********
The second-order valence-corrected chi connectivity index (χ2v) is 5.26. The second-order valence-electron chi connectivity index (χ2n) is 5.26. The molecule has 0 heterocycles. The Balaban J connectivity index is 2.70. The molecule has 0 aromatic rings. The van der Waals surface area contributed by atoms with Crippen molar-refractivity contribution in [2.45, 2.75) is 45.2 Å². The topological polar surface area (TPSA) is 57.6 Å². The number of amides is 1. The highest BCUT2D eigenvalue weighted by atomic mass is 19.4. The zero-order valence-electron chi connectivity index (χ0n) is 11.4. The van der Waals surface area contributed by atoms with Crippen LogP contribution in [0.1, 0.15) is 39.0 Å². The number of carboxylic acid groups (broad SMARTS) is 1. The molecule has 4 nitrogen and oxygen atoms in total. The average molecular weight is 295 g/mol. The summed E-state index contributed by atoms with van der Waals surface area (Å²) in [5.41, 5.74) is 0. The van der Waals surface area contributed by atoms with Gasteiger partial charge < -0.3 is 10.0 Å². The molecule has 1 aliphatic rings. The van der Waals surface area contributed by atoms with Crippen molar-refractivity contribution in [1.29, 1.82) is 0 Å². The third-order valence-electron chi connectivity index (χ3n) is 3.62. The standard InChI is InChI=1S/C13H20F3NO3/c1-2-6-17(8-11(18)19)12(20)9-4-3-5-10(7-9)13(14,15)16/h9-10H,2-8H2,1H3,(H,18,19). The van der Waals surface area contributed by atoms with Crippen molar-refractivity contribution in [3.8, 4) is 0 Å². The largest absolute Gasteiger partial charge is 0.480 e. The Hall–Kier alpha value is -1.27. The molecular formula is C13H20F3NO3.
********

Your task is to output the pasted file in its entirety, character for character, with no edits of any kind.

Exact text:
The second-order valence-corrected chi connectivity index (χ2v) is 5.26. The second-order valence-electron chi connectivity index (χ2n) is 5.26. The molecule has 0 heterocycles. The Balaban J connectivity index is 2.70. The molecule has 0 aromatic rings. The van der Waals surface area contributed by atoms with Crippen molar-refractivity contribution in [2.45, 2.75) is 45.2 Å². The topological polar surface area (TPSA) is 57.6 Å². The number of amides is 1. The highest BCUT2D eigenvalue weighted by atomic mass is 19.4. The zero-order valence-electron chi connectivity index (χ0n) is 11.4. The van der Waals surface area contributed by atoms with Crippen LogP contribution in [0.1, 0.15) is 39.0 Å². The number of carboxylic acid groups (broad SMARTS) is 1. The molecule has 4 nitrogen and oxygen atoms in total. The average molecular weight is 295 g/mol. The summed E-state index contributed by atoms with van der Waals surface area (Å²) in [5.41, 5.74) is 0. The van der Waals surface area contributed by atoms with Gasteiger partial charge < -0.3 is 10.0 Å². The molecule has 1 aliphatic rings. The van der Waals surface area contributed by atoms with Crippen molar-refractivity contribution in [1.29, 1.82) is 0 Å². The third-order valence-electron chi connectivity index (χ3n) is 3.62. The standard InChI is InChI=1S/C13H20F3NO3/c1-2-6-17(8-11(18)19)12(20)9-4-3-5-10(7-9)13(14,15)16/h9-10H,2-8H2,1H3,(H,18,19). The van der Waals surface area contributed by atoms with Crippen molar-refractivity contribution in [3.8, 4) is 0 Å². The largest absolute Gasteiger partial charge is 0.480 e. The Hall–Kier alpha value is -1.27. The molecular formula is C13H20F3NO3.